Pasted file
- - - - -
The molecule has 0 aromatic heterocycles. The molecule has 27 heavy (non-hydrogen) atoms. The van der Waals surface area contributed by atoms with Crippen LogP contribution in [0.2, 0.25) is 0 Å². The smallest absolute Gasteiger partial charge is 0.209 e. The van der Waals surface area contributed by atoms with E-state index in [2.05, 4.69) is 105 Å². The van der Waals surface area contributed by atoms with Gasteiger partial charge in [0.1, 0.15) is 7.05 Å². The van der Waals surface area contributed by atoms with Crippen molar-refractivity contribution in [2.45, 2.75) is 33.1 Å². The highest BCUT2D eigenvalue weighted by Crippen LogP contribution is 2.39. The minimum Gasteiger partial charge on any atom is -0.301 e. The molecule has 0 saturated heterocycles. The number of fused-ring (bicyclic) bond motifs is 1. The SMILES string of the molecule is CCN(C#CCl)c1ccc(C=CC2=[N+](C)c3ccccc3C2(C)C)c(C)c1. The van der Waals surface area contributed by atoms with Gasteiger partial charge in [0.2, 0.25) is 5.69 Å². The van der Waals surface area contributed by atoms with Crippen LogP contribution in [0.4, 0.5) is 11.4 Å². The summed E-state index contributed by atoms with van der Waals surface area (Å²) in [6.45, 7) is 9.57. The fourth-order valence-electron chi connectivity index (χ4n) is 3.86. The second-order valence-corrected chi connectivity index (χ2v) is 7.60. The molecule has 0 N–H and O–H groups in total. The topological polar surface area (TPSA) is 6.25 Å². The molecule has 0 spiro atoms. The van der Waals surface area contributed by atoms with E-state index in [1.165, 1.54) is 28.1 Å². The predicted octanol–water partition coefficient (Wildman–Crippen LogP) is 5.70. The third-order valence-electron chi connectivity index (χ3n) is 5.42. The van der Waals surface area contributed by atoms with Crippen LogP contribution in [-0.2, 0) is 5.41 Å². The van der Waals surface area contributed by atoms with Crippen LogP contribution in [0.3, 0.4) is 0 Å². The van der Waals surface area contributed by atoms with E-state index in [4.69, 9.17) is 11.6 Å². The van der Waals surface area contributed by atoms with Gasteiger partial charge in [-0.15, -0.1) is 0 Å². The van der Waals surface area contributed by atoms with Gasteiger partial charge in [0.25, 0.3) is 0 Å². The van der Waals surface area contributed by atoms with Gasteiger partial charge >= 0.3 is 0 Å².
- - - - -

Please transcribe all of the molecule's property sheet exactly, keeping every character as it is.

The molecule has 0 aromatic heterocycles. The molecule has 27 heavy (non-hydrogen) atoms. The van der Waals surface area contributed by atoms with Crippen LogP contribution in [0.2, 0.25) is 0 Å². The smallest absolute Gasteiger partial charge is 0.209 e. The van der Waals surface area contributed by atoms with E-state index in [2.05, 4.69) is 105 Å². The van der Waals surface area contributed by atoms with Gasteiger partial charge in [0.1, 0.15) is 7.05 Å². The van der Waals surface area contributed by atoms with Crippen molar-refractivity contribution in [2.45, 2.75) is 33.1 Å². The highest BCUT2D eigenvalue weighted by Crippen LogP contribution is 2.39. The minimum Gasteiger partial charge on any atom is -0.301 e. The molecule has 0 saturated heterocycles. The number of fused-ring (bicyclic) bond motifs is 1. The SMILES string of the molecule is CCN(C#CCl)c1ccc(C=CC2=[N+](C)c3ccccc3C2(C)C)c(C)c1. The van der Waals surface area contributed by atoms with Gasteiger partial charge in [0.2, 0.25) is 5.69 Å². The van der Waals surface area contributed by atoms with Crippen LogP contribution in [0.4, 0.5) is 11.4 Å². The summed E-state index contributed by atoms with van der Waals surface area (Å²) in [6.45, 7) is 9.57. The fourth-order valence-electron chi connectivity index (χ4n) is 3.86. The second-order valence-corrected chi connectivity index (χ2v) is 7.60. The molecule has 0 N–H and O–H groups in total. The topological polar surface area (TPSA) is 6.25 Å². The molecule has 0 spiro atoms. The van der Waals surface area contributed by atoms with E-state index in [1.165, 1.54) is 28.1 Å². The predicted octanol–water partition coefficient (Wildman–Crippen LogP) is 5.70. The third-order valence-electron chi connectivity index (χ3n) is 5.42. The van der Waals surface area contributed by atoms with Crippen LogP contribution in [-0.2, 0) is 5.41 Å². The van der Waals surface area contributed by atoms with Crippen LogP contribution in [0.3, 0.4) is 0 Å². The van der Waals surface area contributed by atoms with E-state index in [4.69, 9.17) is 11.6 Å². The van der Waals surface area contributed by atoms with Gasteiger partial charge in [-0.15, -0.1) is 0 Å². The van der Waals surface area contributed by atoms with Gasteiger partial charge in [0.25, 0.3) is 0 Å². The van der Waals surface area contributed by atoms with Gasteiger partial charge >= 0.3 is 0 Å².